The point is to figure out how to be in connection with  your partner:


A Human Massage Therapist:  Football players have them.  Why not us?  Body pain and crookedness get in the way.  Get rid of them.

An Equine Massage Therapist: Again, body pain and crookedness get in the way.  Horses are filled with body stories that need to be worked out.  Locating problem areas helps us with our ride, and to be better partners with our horses.  If you can find a massage therapist who is a rider, more the better.

A wild card:  This could be a vet come in to do teeth at a discount, an acupuncture  session for the riders, a guest judge for a ride a test, a sports psychologist–something that you do not need every month but is easiest and more fun to do as a group.  (And buying things in a group makes sense.)

In short, we all have different resources in our communities, and it is more than possible to bring these into play at will.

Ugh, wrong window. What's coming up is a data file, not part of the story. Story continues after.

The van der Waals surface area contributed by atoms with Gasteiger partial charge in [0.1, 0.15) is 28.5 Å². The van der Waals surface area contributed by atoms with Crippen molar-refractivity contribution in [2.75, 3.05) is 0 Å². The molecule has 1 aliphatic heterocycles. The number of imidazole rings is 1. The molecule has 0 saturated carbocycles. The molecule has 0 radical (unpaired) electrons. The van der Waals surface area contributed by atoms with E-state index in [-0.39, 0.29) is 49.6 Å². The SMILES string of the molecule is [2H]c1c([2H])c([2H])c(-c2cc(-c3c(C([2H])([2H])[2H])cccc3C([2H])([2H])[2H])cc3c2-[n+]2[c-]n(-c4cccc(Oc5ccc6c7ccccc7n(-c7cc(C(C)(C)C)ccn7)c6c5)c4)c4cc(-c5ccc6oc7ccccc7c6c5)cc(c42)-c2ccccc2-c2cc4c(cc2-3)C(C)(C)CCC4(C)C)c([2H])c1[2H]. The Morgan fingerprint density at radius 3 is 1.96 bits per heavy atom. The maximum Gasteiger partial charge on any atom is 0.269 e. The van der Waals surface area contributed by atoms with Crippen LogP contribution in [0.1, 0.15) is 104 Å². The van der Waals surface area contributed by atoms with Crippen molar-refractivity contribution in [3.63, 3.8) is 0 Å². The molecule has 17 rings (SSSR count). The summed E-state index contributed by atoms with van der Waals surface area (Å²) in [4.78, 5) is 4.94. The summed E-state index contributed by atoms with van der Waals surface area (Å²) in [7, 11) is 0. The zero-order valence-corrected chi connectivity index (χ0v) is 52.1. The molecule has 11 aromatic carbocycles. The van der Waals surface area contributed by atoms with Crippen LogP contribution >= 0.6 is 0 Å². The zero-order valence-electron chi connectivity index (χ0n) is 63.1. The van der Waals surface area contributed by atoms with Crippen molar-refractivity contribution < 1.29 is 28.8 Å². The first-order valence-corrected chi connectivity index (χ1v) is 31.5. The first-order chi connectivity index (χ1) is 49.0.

The schedule is easy: give the riders a choice. Buy the whole weekend–say, $150.  Pick three things every day that they want–that’s $25 a session.  Not time for everything?  There is another one next month–and maybe a Pilates group at the barn on Fridays.

The point of cross training is to use other muscle groups (as well as thought processes) to augment the main goal.

One does not need to be proficient in any of the other sports or activities to have them help with the main one.  (And in fact it helps to be a beginner again and learn not to worry about it.)

Anyway, above is a sample plan that will not overly tax the budget and is proven to work–we have done this!  It is great fun.  If you do it, please write back and tell us how it works for your group.

Inflation has hit. (Hard.)

Yesterday I went to my computerized local purveyor of everything  ( and ordered the most recent version of the German National Equestrian Federation’s Principles of Riding  (There are a bunch of these nice books by the GNEF)